In my last post, I explained how 99Designs works. Now I'll tell you a little more about how it worked for me, some advice on getting good results, and some of the controversy about using such a service.
I had heard about 99Designs a while back, and wanted to try it out. When I first researched 99designs, I found a competitor called CrowdSpring. With a little more digging, I found the logo contest for CrowdSpring that was done on 99Designs. CrowdSpring still uses the logo from that contest. Looking around at the current contests, there was even a contest for a new logo for TweetPhoto.
So when the time came to come up with branding and site design for Startup Next Door, I decided to try it. It was a big decision, because the logo was going to drive the look/attitude for the rest of the site. Since I am not a very creative designer, I figured I would leave it to the professionals.
I went through the process of getting signed up and putting my proposal up, and here's the cost breakdown:
|Logo design project listing fee||$39|
|Prize money for winning designer||$200|
|Prize handling fee||$20|
|Upgrade: Project listed in bold||$8|
|Upgrade: Listing highlighted||$6|
|Upgrade: Promote contest to designers external to 99Designs||$10|
I had originally set up a prize of $250 to attract more designers, but had to drop it to $200 to absorb all the fees.
Writing the proposal was the hardest part, because it involved trying to convey the basic concept of the site and who I am trying to attract (programmers/techies and business people). If you're a designer and reading this, I have no designer tutorials here because I'm not a designer. That's why I used the service. I pretty much left the proposal open, since I wanted to see what people would come up with, and not bias their design. I also added the file types I was looking for (vector graphics or layered PSDs). I'll go into what further specs to include in my next post.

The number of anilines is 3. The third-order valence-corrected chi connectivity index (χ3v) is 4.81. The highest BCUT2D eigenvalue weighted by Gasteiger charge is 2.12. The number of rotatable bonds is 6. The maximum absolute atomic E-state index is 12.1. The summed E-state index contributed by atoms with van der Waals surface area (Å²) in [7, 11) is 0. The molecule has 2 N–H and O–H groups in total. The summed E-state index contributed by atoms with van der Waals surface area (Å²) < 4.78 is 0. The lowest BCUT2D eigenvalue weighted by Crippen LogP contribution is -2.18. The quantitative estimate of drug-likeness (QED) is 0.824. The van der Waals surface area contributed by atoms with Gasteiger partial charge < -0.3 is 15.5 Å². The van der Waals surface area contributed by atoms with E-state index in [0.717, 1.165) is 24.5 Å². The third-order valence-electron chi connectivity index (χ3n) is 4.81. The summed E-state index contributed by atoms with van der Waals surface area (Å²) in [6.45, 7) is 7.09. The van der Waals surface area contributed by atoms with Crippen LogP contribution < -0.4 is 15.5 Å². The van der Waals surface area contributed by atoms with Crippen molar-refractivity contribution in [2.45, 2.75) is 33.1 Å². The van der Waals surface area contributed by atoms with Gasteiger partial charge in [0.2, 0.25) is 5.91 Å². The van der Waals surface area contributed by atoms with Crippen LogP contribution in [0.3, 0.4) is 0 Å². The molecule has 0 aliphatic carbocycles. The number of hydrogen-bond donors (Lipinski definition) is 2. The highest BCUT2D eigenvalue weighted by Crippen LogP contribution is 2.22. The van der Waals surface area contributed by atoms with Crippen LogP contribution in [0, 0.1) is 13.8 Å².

For the first day of the contest I didn't receive any designs, then on the second day I received one or two, then after that they started rolling in pretty quickly. I had seen the results of other contests, so I knew that sometimes you'll get text with a nice swirly image next to it, or some bland clipart style graphic that along with text could be put together without too much effort, but I wanted something special, not generic, that when people saw it, it would be instantly recognizable. Over time I was getting worried when nothing seemed to really pop out at me, though some were looking promising. So I took a leap and made the contest Guaranteed (which would force me to choose a winner even if sub-par). I also extended the contest by one day (a free option). Somewhere around day 6 or 7 the logo you see now was submitted and it popped.
Once the contest was over, I chose the winning entry and did the exchange. The designer's native language was not English, but we were able to communicate enough to sign off and "close" the transaction.
Since 99Designs deals with design in a pure market sense, there are some web/logo designers who hate the idea. To them, it cheapens design and the analysis that goes into the branding of a site or product.
When you make a proposal to a design firm, there are many hours of effort put into defining your brand, who it speaks to, and what it says. Those efforts in creating a brand, a logo, website design, and everything ancillary to it is commendable and many times creates beautiful results, and for many businesses seeking professional branding services it's worth thousands of dollars.
For bootstrapped startups that are trying to spend their money in a way that maximizes each dollar, a professional branding service is too costly. I'm sure a designer will tell me that "you can't afford not to do this - it's the most important thing because it defines your business for your customer". A bootstrapped startup can do just fine with a 99Designs or CrowdSpring logo for a while and once they are rolling in money, you (the branding firm) will be called upon to do it up for real. Companies rebrand all the time.
Next post: going big with your logo